The Mano River countries of West Africa are dealing with the legacies of years of brutal civil war and continued lack of accountability. Whilst Nigeria is still in the midst of the Boko Haram insurgency – with new conflicts now arising over resource scarcity. In West Africa, porous borders mean conflict in one country can threaten the whole region’s prospects for peace.
In Nigeria, escalating inter-communal tension has destabilised and divided communities, the Boko Haram insurgency (and its offshoot Islamic State in West Africa) has displaced over 2.3 million people, and conflict over land and resources has led to widespread violence. In the northeast of the country and Plateau state, we work with those most affected by conflict, supporting them to develop the skills and confidence required to jointly find creative ways to find alternatives to violence.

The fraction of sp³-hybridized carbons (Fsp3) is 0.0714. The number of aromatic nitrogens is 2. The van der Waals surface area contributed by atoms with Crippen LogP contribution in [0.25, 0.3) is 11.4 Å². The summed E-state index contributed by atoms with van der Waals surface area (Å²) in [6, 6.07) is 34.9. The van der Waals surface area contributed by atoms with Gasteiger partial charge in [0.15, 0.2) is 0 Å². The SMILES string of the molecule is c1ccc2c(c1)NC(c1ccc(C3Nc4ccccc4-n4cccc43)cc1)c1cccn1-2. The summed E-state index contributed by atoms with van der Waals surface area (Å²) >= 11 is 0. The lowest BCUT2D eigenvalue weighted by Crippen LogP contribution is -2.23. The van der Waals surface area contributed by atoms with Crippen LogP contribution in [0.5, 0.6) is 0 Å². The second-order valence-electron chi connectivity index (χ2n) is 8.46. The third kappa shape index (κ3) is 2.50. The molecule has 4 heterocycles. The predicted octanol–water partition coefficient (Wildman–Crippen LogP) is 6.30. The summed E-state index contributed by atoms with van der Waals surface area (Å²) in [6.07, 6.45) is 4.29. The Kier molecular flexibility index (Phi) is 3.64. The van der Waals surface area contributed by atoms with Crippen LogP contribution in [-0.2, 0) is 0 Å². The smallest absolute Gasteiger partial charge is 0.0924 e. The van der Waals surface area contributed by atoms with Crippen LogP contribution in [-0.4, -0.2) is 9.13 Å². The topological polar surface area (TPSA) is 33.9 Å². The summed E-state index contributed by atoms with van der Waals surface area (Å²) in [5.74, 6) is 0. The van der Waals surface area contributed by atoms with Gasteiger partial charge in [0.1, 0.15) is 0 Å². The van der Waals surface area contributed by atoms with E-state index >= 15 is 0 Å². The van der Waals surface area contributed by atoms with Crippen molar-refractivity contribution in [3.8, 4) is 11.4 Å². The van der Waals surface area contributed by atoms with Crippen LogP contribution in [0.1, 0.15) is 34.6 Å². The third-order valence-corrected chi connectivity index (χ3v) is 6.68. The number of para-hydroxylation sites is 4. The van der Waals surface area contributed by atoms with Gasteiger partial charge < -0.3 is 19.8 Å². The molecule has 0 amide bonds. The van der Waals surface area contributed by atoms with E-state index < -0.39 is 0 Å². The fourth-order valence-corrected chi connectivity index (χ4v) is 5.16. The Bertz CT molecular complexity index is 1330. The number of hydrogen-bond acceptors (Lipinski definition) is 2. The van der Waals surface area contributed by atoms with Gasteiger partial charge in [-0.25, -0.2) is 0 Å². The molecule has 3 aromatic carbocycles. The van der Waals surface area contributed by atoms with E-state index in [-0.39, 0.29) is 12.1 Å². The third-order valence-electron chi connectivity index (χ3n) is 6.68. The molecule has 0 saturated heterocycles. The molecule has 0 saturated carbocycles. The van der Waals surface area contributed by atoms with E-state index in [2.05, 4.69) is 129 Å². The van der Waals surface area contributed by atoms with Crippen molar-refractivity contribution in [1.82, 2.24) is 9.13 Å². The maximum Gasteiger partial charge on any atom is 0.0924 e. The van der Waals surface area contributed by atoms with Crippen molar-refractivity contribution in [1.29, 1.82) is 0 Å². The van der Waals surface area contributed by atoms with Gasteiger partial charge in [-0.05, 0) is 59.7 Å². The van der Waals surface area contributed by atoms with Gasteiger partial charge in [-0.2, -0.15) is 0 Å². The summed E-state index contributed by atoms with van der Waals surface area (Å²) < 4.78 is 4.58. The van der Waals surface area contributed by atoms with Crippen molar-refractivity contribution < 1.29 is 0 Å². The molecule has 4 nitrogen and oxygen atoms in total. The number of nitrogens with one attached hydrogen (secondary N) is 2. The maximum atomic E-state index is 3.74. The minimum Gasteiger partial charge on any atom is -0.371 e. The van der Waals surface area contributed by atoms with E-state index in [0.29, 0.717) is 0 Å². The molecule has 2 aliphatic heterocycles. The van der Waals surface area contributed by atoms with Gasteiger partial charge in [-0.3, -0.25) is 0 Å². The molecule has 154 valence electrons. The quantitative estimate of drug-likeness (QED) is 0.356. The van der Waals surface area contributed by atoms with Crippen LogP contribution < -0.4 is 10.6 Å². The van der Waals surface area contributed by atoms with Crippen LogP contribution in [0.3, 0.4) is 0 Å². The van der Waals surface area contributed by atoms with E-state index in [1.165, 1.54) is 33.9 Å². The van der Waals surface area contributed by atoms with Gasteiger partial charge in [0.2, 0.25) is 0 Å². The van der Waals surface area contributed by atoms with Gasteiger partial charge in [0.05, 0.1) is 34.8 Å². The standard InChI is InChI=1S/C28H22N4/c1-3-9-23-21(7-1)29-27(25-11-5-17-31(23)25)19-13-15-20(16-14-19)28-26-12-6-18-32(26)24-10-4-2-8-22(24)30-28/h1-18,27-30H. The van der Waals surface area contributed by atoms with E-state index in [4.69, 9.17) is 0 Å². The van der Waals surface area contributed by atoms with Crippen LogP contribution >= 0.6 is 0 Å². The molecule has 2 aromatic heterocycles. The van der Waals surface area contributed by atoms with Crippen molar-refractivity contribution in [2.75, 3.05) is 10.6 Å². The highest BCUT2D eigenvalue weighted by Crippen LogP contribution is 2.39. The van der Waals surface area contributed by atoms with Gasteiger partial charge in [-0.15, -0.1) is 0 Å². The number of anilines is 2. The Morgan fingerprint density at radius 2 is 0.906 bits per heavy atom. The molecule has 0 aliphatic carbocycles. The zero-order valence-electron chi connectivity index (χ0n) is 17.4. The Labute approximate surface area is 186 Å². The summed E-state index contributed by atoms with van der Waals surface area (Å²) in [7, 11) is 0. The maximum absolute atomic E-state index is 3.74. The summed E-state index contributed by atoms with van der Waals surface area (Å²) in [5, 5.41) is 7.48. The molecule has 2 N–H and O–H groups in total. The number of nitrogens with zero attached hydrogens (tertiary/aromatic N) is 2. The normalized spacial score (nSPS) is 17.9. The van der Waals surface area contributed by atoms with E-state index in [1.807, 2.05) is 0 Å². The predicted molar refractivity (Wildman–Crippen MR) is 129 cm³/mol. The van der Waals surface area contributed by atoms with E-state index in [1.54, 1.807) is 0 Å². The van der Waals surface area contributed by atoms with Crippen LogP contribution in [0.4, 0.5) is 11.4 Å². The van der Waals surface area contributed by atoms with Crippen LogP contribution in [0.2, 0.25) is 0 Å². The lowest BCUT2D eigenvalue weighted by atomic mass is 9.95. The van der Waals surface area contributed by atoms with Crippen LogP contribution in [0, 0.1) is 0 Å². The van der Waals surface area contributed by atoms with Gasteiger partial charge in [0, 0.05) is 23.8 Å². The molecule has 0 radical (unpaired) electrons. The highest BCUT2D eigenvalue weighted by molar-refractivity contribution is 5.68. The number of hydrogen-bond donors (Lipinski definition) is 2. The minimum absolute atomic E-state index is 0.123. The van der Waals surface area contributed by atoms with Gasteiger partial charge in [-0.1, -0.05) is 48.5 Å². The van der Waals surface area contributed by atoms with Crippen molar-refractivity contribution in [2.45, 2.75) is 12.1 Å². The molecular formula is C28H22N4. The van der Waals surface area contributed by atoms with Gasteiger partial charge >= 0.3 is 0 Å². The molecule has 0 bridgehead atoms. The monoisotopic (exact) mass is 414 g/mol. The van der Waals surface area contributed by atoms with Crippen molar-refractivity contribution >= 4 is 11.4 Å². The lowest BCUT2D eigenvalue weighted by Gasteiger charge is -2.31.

In Côte d’Ivoire, Guinea, Liberia and Sierra Leone, two civil wars and two political crises displaced millions of people and caused widespread underdevelopment, particularly in border regions. Armed conflicts are officially over, but political tensions and insecurity remain high and the legacies of conflict continue to shape people’s lives and opportunities. We have been working in the Mano River region since 1996, focused on supporting dialogue between civil society and governments to prevent renewed outbreaks of violence.
To be successful in peacebuilding is to be respectful and transparent in your community. Let people respect you as a leader. Work along with people who will understand you, and show them how they too could be a peacebuilder.